"We recently had one pregnant woman finally come in after she had lived in her car for five solid days," Anderson recalled.

Anderson, a North American Mission Board (NAMB) Mission Service Corps missionary, is not only responsible for Pathway of Hope in Greenville, but also serves as NAMB's trainer for other crisis pregnancy centers in Kentucky, West Virginia, and Virginia. She'll soon be opening new centers in Huntingdon, West Virginia, and in Monticello, Kentucky.

A Greenville native, Anderson is a member of the city's Second Baptist Church, one of her staunchest supporters among local SBC churches.

"One of the most effective tools for combating the abortion clinics is the local crisis pregnancy center," said Elaine Ham, pregnancy resources/church and community ministries consultant for NAMB in Alpharetta, Georgia.

"Since 1973, more than three thousand crisis pregnancy centers (SBC and non-SBC) have opened to provide alternatives to abortion and to meet the physical, spiritual, and emotional needs of women and men whose lives have been touched by abortion," Ham said.

She estimates that there may be as many as three to four thousand pregnancy centers across the country that are not officially affiliated with the SBC, but many of which, like Pathway of Hope, receive solid financial and volunteer support from local SBC churches.

Ham also said most people don't realize that the number of abortions is still alarmingly high. In the United States, one out of five pregnancies ends in abortion. Under today's laws, abortion is legal for the entire nine months of the pregnancy, according to Ham.

Within the United States, more than forty-five million legal abortions occurred from 1973 through 2005, according to the pro-choice Alan Guttmacher Institute. At least half of American women will experience an unplanned pregnancy by age 45, and at current rates, about one-third will have an abortion.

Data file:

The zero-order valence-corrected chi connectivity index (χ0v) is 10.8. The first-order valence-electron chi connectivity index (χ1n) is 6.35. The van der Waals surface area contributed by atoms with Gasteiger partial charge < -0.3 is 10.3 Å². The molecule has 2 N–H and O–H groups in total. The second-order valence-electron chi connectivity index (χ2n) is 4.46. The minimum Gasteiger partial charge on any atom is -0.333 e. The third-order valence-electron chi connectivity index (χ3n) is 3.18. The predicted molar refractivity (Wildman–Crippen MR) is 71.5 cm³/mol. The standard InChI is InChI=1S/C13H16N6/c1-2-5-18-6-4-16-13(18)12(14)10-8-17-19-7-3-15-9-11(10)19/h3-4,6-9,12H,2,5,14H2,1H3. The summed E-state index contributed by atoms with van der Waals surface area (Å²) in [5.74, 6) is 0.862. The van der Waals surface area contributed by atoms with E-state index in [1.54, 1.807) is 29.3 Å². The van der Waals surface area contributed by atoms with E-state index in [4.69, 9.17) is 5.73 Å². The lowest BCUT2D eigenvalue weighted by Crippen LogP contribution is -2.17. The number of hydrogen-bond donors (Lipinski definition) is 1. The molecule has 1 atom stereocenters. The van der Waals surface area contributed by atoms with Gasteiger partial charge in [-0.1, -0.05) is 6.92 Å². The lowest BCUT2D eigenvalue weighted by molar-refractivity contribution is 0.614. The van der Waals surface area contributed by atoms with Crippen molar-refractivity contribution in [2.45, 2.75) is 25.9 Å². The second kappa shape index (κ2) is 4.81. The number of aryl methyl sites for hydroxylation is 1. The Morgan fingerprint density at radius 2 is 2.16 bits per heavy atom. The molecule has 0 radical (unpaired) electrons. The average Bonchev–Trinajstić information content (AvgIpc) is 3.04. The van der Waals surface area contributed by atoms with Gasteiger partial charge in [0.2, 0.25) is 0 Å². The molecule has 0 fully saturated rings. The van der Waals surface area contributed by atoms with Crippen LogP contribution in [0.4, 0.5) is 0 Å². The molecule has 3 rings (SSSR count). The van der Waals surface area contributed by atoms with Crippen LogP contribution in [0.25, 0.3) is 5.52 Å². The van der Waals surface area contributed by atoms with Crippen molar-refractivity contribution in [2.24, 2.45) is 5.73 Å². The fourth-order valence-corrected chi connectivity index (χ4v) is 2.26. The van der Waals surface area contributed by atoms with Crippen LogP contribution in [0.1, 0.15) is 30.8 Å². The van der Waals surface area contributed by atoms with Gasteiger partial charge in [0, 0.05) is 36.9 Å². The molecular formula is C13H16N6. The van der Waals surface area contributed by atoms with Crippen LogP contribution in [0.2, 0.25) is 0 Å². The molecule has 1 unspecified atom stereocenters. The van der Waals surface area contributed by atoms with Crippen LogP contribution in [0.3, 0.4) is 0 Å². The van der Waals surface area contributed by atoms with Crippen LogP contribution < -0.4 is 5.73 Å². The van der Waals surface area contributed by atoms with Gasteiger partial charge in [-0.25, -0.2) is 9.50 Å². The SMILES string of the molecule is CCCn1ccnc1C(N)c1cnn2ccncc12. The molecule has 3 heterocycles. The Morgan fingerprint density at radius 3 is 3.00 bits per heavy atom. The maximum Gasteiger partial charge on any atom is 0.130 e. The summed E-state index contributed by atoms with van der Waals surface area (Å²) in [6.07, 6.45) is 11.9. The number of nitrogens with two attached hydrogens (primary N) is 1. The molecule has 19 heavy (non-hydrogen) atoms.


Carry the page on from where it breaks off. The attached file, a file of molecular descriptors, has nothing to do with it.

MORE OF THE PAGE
"Regardless of the reasons, more than 95 percent of abortions are performed as a matter of convenience — not because of rape, incest, or to protect the life of the mother," Ham said.

"Can you imagine the difference we could make in these abortion statistics if Southern Baptist churches made it a priority to seek out ways to minister to women in unplanned pregnancies?" Ham asks. "That is our priority on this year's Sanctity of Human Life Sunday on January 18."

For free downloadable sermon outlines and a DVD for use on the upcoming Sanctity of Human Life Sunday, visit www.namb.net/pregnancy.

For more about the Southern Baptist Convention's position on abortion, visit www.erlc.com, the Web site for the Ethics & Religious Liberty Commission of the SBC.

 


 

January 18

Sanctity of Human Life Sunday

Resources are available from the Ethics & Religious Liberty Commission at www.ERLC.com.


Mickey Noah is a member of First Redeemer Church in Cummings, Georgia, and is a writer with the SBC North American Mission Board.

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January 2009 Edition
Volume 17, Issue 4
January 2009